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A multidimensional assessment of residents' confidence in applying quality improvement methods.


Hess BJ, Holmboe ES, Conforti LN, Lipner RS. — American Board of Internal Medicine

Presented: Association of American Medical Colleges, November 2008

Purpose: Effective quality improvement (QI) curricula should incorporate sound adult learning principles and demonstrate trainees’ knowledge and confidence to perform QI (Boonyasai et al., 2007). Confidence is important for trainees to effectively execute competence. Past efforts to assess educational outcomes in QI have not adequately evaluated confidence from a multidimensional perspective. This study presents validity evidence for an instrument measuring confidence in applying specific types of QI skills.

Methodogy: 1,016 internal and family medicine residents from 42 U.S. training programs were surveyed. A 32-item instrument using a 5-point rating scale was developed to measure their confidence in six QI skill areas: describing an issue, defining the problem, teamwork, choosing a target for improvement, testing the change, and extending improvement efforts.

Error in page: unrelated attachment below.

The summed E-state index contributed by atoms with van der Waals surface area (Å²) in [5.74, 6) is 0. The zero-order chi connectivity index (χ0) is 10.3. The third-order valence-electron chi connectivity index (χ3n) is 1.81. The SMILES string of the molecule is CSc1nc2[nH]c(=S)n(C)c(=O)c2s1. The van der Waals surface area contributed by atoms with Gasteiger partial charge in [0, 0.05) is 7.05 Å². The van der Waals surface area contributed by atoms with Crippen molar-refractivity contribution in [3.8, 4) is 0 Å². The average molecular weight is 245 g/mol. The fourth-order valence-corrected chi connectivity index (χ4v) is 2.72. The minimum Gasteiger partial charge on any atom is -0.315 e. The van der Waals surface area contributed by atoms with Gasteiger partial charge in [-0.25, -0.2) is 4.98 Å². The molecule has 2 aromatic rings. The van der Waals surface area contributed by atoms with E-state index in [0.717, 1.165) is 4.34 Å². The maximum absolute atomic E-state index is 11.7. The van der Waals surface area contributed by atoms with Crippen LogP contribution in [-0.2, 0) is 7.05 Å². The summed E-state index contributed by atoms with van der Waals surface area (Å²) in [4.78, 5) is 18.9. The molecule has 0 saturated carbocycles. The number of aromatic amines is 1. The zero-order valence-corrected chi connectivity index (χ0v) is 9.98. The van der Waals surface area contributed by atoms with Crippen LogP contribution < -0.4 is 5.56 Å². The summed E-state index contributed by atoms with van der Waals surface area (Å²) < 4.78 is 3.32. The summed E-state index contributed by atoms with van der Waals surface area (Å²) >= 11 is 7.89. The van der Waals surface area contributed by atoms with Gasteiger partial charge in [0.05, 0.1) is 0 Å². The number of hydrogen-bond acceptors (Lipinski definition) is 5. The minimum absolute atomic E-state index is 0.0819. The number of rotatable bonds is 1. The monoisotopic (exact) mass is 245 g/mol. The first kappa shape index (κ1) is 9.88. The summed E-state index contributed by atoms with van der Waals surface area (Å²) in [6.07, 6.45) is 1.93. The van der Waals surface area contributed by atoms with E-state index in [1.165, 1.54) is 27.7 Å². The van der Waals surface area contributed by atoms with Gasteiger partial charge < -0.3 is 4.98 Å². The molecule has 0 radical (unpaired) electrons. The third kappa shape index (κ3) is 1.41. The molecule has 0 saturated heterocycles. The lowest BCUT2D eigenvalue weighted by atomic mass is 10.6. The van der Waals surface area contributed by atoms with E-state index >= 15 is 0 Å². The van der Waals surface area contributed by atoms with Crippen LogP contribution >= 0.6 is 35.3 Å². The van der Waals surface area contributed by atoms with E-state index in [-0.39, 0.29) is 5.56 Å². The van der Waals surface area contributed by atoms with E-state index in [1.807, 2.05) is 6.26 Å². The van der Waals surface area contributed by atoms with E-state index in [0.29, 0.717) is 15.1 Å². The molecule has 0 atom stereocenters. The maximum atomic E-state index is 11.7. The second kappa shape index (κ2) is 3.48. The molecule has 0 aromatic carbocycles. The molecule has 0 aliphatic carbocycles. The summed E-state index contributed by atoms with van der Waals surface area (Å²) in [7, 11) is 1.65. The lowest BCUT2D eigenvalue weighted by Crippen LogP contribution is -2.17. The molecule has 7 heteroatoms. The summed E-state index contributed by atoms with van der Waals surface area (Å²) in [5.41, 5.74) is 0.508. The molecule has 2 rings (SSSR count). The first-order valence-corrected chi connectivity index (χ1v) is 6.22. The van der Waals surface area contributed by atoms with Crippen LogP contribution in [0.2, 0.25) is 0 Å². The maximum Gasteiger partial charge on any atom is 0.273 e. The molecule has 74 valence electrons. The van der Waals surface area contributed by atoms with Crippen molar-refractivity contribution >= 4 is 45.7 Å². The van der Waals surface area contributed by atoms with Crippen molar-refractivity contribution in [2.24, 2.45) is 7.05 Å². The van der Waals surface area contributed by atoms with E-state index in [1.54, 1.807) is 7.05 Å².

Results: Factor analysis supported the instrument’s dimensionality; reliability across the six scales was high (alphas > .86). Residents reporting previous formal QI experience (42%) scored significantly higher on all six dimensions (ps < .01; effect size d ranged .35 to .50). Regardless of QI experience, residents had least confidence in choosing a target for improvement (mean rating = 2.94), and had most confidence in teamwork (mean rating = 3.64). After controlling for QI experience, residents’ specialty and year of training were not significantly related to QI confidence.

Conclusions: The multidimensional measure of QI confidence can be useful for evaluating QI curricula. This study also highlights several key areas of QI needing more attention during residency training. Specifically, choosing a target for improvement is one primary QI skill in which residents lack the most confidence.

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